What Low Vol Means For Equity Returns

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What Low Vol Means For Equity Returns

Even after the US killed Iran’s top military commander in an airstrike last week, the S&P 500 only dropped by 71 basis points on Friday and was even up slightly on Monday. That’s notable to us because we gauge “real” US equity volatility by tracking how many days the S&P 500 rises or falls by 1% or more in a given trading session. That Friday’s action did not breach the 1% threshold speaks to the overall low volatility environment of 2019 that has extended to this year. For example:

  • There was a total of just 38 days when the S&P had a daily return of +/- 1% in 2019 compared to the annual average of 53 since 1958 (first full year of data). Under normal market churn, there should be about one 1% day a week.
  • Our bar chart of annual S&P 1% days (above) shows a clear pattern over the last six decades. Big market swings happen during the start of a bull market, abate and then rise again towards the end of annual sequential gains in US stocks.
  • This last cycle has been more mixed than usual. The post-Great Recession low will likely be 8 one percent days in 2017. 2018 was more in keeping with late cycle norms at 64 one percent days versus the annual average of 53, but last year was below average again. We attribute this lower volatility to the Federal Reserve switching its policy back to a more dovish stance early last year.

As for what to expect ahead, a few points:

Quarterly volatility: The quarterly average number of 1% days is 13 in Q1, Q2 and Q3 respectively, and 14 in Q4. Last year, however, volatility ran below pace in Q1 (11 one percent days), Q2 (7 days) and Q4 (6 days). It was slightly above average in Q3 at 14 one percent days due to trade and recessionary concerns.

Seasonal volatility: Another way we measure volatility is by tracking how many times the VIX has peaked or troughed in each month for the year since it was created in 1990.

  • The VIX has peaked the most in January, August and October at 5 times each; in other words, those tend to be especially volatile months.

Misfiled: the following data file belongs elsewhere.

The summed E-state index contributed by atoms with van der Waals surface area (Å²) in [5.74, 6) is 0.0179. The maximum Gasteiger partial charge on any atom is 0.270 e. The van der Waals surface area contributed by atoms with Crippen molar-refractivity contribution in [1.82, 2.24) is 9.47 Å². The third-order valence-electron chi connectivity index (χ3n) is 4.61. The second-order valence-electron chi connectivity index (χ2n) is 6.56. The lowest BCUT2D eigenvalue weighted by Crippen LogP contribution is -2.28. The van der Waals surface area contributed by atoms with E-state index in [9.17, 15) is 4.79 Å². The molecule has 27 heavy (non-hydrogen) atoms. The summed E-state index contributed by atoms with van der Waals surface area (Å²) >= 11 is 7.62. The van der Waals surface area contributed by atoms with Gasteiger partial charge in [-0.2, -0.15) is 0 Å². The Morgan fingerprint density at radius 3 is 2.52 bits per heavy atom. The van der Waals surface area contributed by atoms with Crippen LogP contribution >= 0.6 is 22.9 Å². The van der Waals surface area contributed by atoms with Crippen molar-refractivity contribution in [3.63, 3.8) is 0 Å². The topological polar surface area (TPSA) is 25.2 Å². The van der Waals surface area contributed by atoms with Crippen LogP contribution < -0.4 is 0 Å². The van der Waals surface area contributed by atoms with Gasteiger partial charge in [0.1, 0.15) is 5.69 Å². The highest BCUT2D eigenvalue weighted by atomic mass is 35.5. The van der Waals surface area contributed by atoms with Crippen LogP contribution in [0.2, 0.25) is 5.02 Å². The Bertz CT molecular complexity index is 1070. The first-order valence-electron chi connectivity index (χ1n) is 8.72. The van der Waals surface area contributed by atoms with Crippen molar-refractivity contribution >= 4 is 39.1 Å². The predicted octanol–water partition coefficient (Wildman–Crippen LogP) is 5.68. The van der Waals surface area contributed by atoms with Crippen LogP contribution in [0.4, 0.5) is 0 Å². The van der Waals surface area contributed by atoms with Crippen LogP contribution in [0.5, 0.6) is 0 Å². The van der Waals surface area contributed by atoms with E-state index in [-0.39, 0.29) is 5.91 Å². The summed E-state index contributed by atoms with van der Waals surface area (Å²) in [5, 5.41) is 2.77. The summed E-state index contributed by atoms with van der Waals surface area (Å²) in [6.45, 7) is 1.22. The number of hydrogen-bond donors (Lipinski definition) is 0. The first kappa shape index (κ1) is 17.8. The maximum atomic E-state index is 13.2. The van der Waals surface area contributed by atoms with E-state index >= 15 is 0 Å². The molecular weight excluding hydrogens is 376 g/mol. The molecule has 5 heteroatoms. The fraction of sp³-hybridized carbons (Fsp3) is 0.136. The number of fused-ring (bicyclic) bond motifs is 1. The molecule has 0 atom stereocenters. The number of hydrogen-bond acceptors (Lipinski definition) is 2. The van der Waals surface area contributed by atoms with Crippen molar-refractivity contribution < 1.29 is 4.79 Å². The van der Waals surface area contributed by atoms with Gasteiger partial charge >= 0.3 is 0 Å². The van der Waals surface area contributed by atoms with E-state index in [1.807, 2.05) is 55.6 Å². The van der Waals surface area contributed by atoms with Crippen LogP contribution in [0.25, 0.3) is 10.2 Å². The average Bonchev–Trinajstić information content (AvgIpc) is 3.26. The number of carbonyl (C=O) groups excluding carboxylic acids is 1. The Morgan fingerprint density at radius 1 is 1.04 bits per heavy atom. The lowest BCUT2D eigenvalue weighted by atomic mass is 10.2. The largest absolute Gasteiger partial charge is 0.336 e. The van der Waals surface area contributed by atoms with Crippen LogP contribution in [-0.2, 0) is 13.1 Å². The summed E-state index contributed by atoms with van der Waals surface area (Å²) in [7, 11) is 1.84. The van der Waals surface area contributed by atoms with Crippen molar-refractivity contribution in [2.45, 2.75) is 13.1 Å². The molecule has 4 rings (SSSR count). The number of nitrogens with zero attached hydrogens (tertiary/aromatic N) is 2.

• The VIX has bottomed the most in December (8 times), followed by July (6) and January (5).

Bottom line: history says January is either particularly volatile or calm. It’s the one month that has a high level of extremes in both directions. As for Q1 as a whole, the VIX has peaked twice in February (2016 and 2018) and has never bottomed during that month, and has peaked once and bottomed twice in March.

Volatility’s relationship with equity returns: The correlation between annual S&P 500 total returns and the number of one percent days is negative 0.38 over the past 60 years. This makes sense because choppier markets (greater number of one percent days) tend to mean lower returns amid an elevated level of investor uncertainty. For example, the high in annual 1% days was 134 in 2008.

By contrast, calmer markets (fewer number of one percent days) usually lead to higher returns. This was on full display last year, when there was just 38 one percent days, while the total return for the S&P was +30.7%.

The upshot: while volatility was below average last year, it does typically lend itself to positive returns. We think this dynamic will continue as long as Fed Chair Powell remains dovish, which markets expect. Fed Fund Futures currently give 60% odds of a rate cut this year. Of course, we’re just a few days into 2020, but that not even last week’s major geopolitical event could produce a down 1% day for the S&P shows the extent of what will have to happen to truly spook markets.